folione
12-29-2008, 07:23 PM
I'm speaking to the 2nd part of the question: what should the employer's role be?
<br />
<br />Lots of different systems CAN work - the problem is about how to equitably and humanely change from one system to another if the current one is not working.
<br />
<br />Right now most of us have a long history of employers sharing the cost of health insurance and, more importantly, employers negotiation with the providers for the benefits and rates with greater power than most individuals would have in the marketplace. With financial pressures on companies, we're seeing them try to reduce their costs by reducing the amount they pay or negotiating cheaper insurance packages that either push costs to the insured or eliminate benefits. At the end of the day these tactics just cause us all to drift toward less access to health care and greater portions of take-home pay devoted to health care costs.
<br />
<br />Employer-paid health care is part of "compensation" (regardless of the tax policy issues of this topic) and if employers pay less but the actual cost of the same level of care lands more heavily on the employee via the premium or copayments, then employee pay should be increased to some extent to make up for it - otherwise we watch standards of living decline in exchange for the priviledge of just living if you have a disease/illness.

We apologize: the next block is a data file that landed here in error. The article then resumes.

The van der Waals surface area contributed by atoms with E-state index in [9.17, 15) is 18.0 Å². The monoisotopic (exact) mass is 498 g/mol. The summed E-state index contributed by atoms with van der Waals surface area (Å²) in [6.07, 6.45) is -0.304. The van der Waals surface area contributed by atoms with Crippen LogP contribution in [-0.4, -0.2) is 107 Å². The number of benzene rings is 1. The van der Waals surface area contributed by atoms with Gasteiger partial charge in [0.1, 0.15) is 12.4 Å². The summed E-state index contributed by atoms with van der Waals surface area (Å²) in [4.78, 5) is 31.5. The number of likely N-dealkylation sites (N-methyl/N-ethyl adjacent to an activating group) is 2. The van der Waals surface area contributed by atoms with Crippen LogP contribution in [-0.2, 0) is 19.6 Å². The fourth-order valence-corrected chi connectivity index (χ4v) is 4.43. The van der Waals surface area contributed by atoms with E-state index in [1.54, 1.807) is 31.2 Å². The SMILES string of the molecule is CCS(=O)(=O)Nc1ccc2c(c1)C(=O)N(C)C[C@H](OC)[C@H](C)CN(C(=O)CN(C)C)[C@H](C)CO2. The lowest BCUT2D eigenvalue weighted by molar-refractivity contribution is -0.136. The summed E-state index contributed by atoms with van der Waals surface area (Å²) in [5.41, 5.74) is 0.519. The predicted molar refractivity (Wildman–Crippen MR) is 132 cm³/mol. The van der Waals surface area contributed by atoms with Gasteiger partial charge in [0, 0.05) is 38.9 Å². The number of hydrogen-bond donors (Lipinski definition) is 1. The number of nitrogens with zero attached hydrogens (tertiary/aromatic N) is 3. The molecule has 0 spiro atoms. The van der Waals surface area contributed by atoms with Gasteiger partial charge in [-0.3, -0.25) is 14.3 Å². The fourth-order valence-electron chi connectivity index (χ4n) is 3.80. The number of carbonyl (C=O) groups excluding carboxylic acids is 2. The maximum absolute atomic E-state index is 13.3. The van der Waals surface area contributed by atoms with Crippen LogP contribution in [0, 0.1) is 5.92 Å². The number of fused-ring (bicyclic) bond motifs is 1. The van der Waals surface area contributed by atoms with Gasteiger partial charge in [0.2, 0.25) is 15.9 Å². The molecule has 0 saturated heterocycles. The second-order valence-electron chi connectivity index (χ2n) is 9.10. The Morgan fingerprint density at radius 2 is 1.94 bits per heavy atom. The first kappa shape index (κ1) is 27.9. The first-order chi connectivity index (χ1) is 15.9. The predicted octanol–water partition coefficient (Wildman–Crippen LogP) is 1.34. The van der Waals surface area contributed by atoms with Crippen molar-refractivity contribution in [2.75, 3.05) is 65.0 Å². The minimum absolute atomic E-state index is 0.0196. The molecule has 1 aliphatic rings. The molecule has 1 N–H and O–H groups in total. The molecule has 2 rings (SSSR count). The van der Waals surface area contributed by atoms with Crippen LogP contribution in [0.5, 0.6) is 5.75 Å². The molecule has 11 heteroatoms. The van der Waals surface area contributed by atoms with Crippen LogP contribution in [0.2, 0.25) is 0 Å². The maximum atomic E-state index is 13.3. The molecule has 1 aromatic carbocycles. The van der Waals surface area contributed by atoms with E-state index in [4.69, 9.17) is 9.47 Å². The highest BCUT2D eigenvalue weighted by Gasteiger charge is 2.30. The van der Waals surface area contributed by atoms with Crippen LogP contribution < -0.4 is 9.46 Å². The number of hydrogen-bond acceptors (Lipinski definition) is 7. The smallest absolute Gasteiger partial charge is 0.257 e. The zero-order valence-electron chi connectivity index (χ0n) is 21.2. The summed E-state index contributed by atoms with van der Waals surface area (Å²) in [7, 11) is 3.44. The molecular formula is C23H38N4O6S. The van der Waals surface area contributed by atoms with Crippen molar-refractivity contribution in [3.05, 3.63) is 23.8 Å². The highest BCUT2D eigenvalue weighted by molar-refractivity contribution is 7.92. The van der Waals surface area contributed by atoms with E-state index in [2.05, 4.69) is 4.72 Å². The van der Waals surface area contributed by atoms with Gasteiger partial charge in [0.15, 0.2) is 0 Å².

<br />
<br />The lower negotiating power of individuals makes it important for businesses or government to take a major role in working out the insurance benefits/costs in the marketplace - otherwise we will see insurance companies do what business models tell them to do: some companies will offer cheaper insurance with only basic/catastrophic benefits for the "healthy" and a few will offer expensive insurance for the "sick" but wealthy population. Those who are sick but not wealthy will live shorter lives.